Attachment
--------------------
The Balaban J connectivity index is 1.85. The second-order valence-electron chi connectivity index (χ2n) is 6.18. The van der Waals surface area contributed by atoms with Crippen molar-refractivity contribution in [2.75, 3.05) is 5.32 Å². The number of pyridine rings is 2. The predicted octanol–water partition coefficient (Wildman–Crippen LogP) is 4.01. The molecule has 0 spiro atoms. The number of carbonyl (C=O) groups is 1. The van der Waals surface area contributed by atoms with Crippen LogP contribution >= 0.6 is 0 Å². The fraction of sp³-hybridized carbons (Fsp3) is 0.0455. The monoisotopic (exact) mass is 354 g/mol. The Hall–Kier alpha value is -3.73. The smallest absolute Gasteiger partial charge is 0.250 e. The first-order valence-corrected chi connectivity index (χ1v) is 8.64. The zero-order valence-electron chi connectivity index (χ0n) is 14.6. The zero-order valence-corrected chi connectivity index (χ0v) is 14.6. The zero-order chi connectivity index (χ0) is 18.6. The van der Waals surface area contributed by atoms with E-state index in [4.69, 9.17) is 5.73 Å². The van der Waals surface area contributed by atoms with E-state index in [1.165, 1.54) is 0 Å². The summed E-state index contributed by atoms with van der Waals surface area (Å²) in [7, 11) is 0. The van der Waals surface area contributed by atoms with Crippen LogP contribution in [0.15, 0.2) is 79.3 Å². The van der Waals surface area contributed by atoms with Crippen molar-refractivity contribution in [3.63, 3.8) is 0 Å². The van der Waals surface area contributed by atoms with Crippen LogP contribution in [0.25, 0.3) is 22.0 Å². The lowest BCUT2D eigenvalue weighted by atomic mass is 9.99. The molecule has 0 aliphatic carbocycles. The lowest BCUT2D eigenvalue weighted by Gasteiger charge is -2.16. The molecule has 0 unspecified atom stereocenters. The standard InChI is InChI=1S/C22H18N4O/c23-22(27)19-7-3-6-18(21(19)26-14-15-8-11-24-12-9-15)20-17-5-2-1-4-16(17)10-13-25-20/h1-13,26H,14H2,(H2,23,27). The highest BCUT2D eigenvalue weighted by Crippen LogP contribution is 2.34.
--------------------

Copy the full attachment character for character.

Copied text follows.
The Balaban J connectivity index is 1.85. The second-order valence-electron chi connectivity index (χ2n) is 6.18. The van der Waals surface area contributed by atoms with Crippen molar-refractivity contribution in [2.75, 3.05) is 5.32 Å². The number of pyridine rings is 2. The predicted octanol–water partition coefficient (Wildman–Crippen LogP) is 4.01. The molecule has 0 spiro atoms. The number of carbonyl (C=O) groups is 1. The van der Waals surface area contributed by atoms with Crippen LogP contribution >= 0.6 is 0 Å². The fraction of sp³-hybridized carbons (Fsp3) is 0.0455. The monoisotopic (exact) mass is 354 g/mol. The Hall–Kier alpha value is -3.73. The smallest absolute Gasteiger partial charge is 0.250 e. The first-order valence-corrected chi connectivity index (χ1v) is 8.64. The zero-order valence-electron chi connectivity index (χ0n) is 14.6. The zero-order valence-corrected chi connectivity index (χ0v) is 14.6. The zero-order chi connectivity index (χ0) is 18.6. The van der Waals surface area contributed by atoms with E-state index in [4.69, 9.17) is 5.73 Å². The van der Waals surface area contributed by atoms with E-state index in [1.165, 1.54) is 0 Å². The summed E-state index contributed by atoms with van der Waals surface area (Å²) in [7, 11) is 0. The van der Waals surface area contributed by atoms with Crippen LogP contribution in [0.15, 0.2) is 79.3 Å². The van der Waals surface area contributed by atoms with Crippen molar-refractivity contribution in [3.63, 3.8) is 0 Å². The van der Waals surface area contributed by atoms with Crippen LogP contribution in [0.25, 0.3) is 22.0 Å². The lowest BCUT2D eigenvalue weighted by atomic mass is 9.99. The molecule has 0 aliphatic carbocycles. The lowest BCUT2D eigenvalue weighted by Gasteiger charge is -2.16. The molecule has 0 unspecified atom stereocenters. The standard InChI is InChI=1S/C22H18N4O/c23-22(27)19-7-3-6-18(21(19)26-14-15-8-11-24-12-9-15)20-17-5-2-1-4-16(17)10-13-25-20/h1-13,26H,14H2,(H2,23,27). The highest BCUT2D eigenvalue weighted by Crippen LogP contribution is 2.34.